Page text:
Binding: Serger Quilt part III (finally)

I apologize for this taking so long.  Has anyone finished the quilt body?  Is anyone ready for binding yet?  Please send me a picture when you’re finished with your baby quilt. So, why put on a quilt binding with your serger?  First, it is fast.  Second, you end up with an evenly wide seam allowance, which means when you wrap your binding to the other side, your binding is even.  Third, if you use fusible thread in your lower looper, you fuse the binding down to the other side of your quilt and it holds it there, without pins, for you to sew down with your favorite sewing technique, either hand or machine. If you are just joining us, you can find Part 1 of this baby quilt here, and Part 2 is here.

Serger Quilt Binding

Materials: 1/2 yard binding fabric for straight grain binding decorative serger thread

  • if using embroidery thread, you need 2 spools of at least one color

water soluble glue, such as Sewline glue stitck, Scotch permanent glue stick, Elmers blue gel glue, or equivalent Construction: Cut four (4) 2 1/2 x WOF strips of binding fabric.

  • If quilt is larger than planned, cut 5 strips.  Cut one strip in half and sew each half onto the end of one of the other strips, so that two of the strips are longer than the other two.

To serge strips together: Lay one strip end perpendicular to the other strip end, right sides together with bottom strip going east-west and top strip going north-south. binding 1 If desired, draw a line from upper left to lower right of the square formed by the intersection of the two strips. Serge with the needle stitches falling on this line and with the knife cutting off the extra. binding 2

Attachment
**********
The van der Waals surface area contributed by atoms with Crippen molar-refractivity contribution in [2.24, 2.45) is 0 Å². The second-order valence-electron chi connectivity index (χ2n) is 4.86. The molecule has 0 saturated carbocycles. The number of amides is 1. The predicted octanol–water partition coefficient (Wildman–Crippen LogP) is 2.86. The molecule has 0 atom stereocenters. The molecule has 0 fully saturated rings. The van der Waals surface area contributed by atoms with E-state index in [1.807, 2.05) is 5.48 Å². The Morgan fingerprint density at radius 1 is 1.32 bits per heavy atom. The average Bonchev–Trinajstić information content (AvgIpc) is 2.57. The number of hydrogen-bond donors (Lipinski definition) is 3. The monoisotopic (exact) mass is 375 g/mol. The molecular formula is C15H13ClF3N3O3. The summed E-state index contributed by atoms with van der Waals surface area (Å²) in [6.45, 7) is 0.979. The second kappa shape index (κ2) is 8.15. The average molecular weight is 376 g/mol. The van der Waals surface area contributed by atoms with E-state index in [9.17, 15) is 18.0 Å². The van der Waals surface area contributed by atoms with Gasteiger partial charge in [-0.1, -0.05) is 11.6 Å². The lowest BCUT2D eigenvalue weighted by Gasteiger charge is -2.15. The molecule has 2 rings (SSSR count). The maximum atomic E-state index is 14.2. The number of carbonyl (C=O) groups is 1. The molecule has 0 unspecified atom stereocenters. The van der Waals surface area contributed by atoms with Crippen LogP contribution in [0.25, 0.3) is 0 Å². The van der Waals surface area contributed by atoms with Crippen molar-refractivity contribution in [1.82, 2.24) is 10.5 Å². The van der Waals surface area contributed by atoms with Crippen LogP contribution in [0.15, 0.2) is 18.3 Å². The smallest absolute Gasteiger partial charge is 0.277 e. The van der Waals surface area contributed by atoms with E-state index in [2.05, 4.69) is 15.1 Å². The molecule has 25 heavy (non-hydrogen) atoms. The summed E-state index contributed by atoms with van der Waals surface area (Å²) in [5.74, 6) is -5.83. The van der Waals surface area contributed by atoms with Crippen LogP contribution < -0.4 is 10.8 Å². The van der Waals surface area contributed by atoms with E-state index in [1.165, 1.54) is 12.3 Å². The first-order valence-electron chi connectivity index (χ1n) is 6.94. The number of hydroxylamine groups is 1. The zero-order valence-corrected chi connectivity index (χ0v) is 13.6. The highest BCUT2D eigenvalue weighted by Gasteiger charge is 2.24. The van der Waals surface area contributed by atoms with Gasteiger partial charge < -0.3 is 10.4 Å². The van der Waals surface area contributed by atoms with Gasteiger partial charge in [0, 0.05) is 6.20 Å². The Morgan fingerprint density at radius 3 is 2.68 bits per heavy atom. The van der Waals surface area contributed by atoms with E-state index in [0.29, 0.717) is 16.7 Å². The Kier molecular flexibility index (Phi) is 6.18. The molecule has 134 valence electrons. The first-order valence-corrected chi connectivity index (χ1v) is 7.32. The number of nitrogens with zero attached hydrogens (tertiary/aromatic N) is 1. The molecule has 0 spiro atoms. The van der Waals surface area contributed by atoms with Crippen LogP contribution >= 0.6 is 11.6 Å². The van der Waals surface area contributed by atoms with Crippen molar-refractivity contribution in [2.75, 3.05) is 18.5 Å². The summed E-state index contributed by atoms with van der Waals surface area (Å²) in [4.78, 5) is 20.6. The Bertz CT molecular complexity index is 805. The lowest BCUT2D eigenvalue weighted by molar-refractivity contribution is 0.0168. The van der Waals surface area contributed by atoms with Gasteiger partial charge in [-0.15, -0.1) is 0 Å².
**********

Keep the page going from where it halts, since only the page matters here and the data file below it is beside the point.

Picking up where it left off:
binding 3

Press seam to one side.

binding 4

Fold strips in half lengthwise and press. I wanted to add a piped detail to my binding, so I used the wave stitch on my serger.  You could also use a rolled hem or a narrow hem just as well.  Set your cutting or stitch width to the widest setting you can for the stitch you select, and set your stitch length to form a satin stitch, probably around 1.5mm. Although I like the sheen of embroidery thread on rolled hems, I find it is too fine for good coverage.  I fix this by putting two (2) threads through the same looper.  Since I have a Baby Lock, that means putting them both into the same looper port.  On a different brand serger just thread the loopers with the two threads as though they were 1 thread.  It works for all rolled hem applications.